Phosphodiesterase type-5 inhibitor improves both erectile dysfunction, benign prostatic hyperplasia symptoms

June 1, 2011

The phosphodiesterase type-5 inhibitor tadalafil (Cialis) significantly improves erectile function as well as symptoms of BPH/lower urinary tract symptoms in men with both ED and BPH.

Vienna, Austria-The phosphodiesterase type-5 inhibitor tadalafil (Cialis) significantly improves erectile function as well as symptoms of BPH/lower urinary tract symptoms in men with both ED and BPH, according to results of a recent randomized study.

The phase III study, one of several conducted by Eli Lilly on the use of tadalafil in men with BPH/LUTS, tested two different doses of the drug, 2.5 and 5 mg once daily, in men with both ED and BPH/LUTS for 12 weeks. ED severity was assessed with the International Index of Erectile Function questionnaire and at least four sexual attempts of intercourse in the run-in period. Entry criteria were total International Prostate Symptom Score (IPSS) ≥13 and peak urinary flow rate (Qmax) ≥4 to ≤15 mL/s.

Co-primary endpoints were changes in total IPSS and IIEF erectile function domain compared with placebo. Secondary measures included a change in the percentage of positive responses to Sexual Encounter Profile Question 3 (SEP Q3) and BPH Impact Index (BII).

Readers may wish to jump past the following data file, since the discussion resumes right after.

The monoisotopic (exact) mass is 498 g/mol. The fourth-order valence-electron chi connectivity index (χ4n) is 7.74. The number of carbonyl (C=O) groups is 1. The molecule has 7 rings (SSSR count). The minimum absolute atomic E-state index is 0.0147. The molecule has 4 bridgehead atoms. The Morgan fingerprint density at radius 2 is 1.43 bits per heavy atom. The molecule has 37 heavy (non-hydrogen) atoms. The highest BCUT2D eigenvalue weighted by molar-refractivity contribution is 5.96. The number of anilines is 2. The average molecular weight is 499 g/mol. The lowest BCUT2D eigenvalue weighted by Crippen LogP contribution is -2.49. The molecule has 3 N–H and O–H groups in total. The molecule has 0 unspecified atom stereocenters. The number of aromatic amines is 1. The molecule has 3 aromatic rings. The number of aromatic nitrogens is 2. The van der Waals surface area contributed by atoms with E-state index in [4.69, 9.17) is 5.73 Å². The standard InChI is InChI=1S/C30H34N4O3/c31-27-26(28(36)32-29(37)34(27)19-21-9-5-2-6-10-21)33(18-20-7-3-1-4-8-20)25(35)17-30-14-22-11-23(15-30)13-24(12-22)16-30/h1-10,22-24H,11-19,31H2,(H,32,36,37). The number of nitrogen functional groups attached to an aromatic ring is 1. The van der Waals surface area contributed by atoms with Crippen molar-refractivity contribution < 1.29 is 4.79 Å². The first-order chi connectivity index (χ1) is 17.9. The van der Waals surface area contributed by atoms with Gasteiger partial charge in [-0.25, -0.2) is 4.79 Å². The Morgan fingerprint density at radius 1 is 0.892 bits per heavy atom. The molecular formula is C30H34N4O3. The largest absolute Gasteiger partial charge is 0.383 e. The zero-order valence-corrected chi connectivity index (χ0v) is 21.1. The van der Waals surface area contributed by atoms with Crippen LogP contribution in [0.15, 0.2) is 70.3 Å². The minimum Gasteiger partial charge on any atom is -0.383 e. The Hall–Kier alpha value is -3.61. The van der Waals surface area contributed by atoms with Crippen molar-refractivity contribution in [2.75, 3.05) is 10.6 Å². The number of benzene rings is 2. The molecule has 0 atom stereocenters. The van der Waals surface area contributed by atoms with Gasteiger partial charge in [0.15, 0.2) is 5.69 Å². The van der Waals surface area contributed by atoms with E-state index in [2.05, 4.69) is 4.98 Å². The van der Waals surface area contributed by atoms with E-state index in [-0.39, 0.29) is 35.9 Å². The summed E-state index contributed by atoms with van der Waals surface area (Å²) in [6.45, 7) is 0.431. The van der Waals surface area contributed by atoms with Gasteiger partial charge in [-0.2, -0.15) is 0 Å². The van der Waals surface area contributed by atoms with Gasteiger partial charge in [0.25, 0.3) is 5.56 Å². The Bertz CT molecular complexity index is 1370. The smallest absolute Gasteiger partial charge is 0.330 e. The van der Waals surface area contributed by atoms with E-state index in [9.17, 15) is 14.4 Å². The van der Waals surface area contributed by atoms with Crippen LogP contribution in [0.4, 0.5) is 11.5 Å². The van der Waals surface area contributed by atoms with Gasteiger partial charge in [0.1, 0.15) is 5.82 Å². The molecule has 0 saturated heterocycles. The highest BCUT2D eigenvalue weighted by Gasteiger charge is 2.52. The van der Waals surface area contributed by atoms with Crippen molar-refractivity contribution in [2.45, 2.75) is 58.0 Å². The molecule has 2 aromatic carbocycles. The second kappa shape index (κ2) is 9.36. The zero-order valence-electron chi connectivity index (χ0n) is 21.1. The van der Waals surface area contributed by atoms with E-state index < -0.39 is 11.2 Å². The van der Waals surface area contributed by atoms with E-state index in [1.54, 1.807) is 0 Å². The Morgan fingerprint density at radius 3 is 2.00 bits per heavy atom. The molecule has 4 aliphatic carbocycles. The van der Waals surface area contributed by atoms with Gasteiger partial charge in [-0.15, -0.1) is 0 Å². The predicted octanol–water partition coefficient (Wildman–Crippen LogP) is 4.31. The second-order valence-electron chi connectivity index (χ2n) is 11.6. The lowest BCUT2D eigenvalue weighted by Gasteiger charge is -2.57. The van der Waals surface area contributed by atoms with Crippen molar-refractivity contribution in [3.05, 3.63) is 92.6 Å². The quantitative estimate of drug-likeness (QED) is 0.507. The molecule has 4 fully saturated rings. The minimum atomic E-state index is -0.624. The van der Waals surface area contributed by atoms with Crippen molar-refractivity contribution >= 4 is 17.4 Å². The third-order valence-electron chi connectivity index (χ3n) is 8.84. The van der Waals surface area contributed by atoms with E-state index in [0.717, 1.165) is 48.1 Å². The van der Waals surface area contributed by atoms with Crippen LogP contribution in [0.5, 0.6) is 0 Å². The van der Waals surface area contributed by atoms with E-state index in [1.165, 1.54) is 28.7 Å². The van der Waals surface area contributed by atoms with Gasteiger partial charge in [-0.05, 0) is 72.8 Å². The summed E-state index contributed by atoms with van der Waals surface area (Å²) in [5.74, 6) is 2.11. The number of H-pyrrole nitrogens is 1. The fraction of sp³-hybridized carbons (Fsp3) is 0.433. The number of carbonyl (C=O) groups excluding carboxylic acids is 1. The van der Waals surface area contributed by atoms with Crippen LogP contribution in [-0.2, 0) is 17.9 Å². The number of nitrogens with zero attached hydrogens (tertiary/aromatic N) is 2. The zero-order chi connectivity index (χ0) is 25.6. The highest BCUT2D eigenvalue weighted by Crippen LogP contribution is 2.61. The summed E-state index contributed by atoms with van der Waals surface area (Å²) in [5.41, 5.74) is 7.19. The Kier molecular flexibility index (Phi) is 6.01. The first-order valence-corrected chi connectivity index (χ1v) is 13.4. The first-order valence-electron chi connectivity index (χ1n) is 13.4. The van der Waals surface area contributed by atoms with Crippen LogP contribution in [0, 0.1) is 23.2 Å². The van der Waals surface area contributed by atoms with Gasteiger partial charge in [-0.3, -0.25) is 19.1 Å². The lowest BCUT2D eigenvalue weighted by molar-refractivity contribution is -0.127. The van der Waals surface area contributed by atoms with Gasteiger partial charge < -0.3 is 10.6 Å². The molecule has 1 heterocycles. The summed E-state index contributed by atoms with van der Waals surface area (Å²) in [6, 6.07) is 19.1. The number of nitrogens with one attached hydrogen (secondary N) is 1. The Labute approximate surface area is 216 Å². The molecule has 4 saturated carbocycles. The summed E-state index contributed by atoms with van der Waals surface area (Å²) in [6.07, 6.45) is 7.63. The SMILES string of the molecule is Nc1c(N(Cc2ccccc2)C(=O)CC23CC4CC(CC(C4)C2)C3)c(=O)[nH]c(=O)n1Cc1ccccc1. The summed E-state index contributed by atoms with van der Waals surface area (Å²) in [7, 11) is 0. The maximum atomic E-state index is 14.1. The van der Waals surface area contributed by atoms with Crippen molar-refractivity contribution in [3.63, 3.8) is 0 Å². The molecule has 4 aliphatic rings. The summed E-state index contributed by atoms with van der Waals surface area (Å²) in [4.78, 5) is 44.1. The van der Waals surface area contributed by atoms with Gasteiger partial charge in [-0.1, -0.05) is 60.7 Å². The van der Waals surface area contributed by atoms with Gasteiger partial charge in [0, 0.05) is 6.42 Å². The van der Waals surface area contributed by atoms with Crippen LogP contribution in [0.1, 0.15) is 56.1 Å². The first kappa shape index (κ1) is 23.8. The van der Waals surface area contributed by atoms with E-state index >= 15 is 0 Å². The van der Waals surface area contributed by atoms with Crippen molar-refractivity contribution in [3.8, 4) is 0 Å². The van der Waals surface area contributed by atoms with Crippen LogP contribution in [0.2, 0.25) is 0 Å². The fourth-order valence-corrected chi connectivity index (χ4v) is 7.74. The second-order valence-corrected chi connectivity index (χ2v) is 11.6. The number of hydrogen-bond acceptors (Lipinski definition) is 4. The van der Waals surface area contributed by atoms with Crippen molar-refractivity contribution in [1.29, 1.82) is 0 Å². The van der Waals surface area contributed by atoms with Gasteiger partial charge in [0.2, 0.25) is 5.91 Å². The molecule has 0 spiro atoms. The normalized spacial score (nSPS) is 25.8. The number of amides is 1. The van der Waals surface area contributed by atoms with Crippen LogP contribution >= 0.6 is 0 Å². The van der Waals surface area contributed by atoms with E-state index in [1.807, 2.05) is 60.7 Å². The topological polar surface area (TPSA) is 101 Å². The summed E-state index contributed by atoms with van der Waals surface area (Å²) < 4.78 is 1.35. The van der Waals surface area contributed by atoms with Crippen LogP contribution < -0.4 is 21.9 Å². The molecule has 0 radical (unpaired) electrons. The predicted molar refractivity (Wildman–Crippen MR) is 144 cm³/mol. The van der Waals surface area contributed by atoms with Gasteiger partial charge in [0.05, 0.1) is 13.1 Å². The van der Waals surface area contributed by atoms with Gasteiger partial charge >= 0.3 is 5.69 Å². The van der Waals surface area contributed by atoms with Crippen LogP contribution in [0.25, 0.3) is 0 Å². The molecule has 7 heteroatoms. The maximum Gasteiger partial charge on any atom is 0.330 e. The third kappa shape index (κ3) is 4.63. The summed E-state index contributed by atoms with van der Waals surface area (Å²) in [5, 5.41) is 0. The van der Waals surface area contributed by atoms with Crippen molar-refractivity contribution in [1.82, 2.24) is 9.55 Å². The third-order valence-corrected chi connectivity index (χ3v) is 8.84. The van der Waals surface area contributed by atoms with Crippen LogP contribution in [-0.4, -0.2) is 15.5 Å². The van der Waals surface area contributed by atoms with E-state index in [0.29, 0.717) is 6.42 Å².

Approximately 600 patients (mean age, 62.6 years) were randomized into three evenly divided groups to receive either tadalafil, 2.5 mg; tadalafil, 5 mg; or placebo. Twenty percent of patients had previously been on an alpha-blocker, and 30% had taken a PDE-5 inhibitor previously. The mean IPSS was 18 points, and the mean IIEF score was 16 points.

Statistically, clinically effective

"The study found that in the co-primary endpoints, the 5-mg daily dose was statistically and, I would suggest, also clinically effective," said Dr. Roehrborn, who presented the results at the European Association of Urology annual congress in Vienna, Austria.

The IPSS improvement was –6.1 points from baseline, 2.3 points over placebo. Improvement in IIEF score was 6.5 points, 4.7 points over placebo.

The percentage of patients who answered positively to SEP Q3 was 32%, an increase from baseline and a 12% increase from the placebo group. For BII, only the 5-mg dose of tadalafil was associated with a significant improvement versus placebo.

The most common adverse effects with tadalafil (those observed in at least 2% of patients) were headache, back pain, and nasopharyngitis. The majority of adverse effects were mild to moderate in severity and the discontinuation rate was low. There was no evidence of urinary retention or of an adverse impact of tadalafil therapy on orthostatic vital signs.

Dr. Roehrborn serves as a consultant/adviser and investigator for Eli Lilly.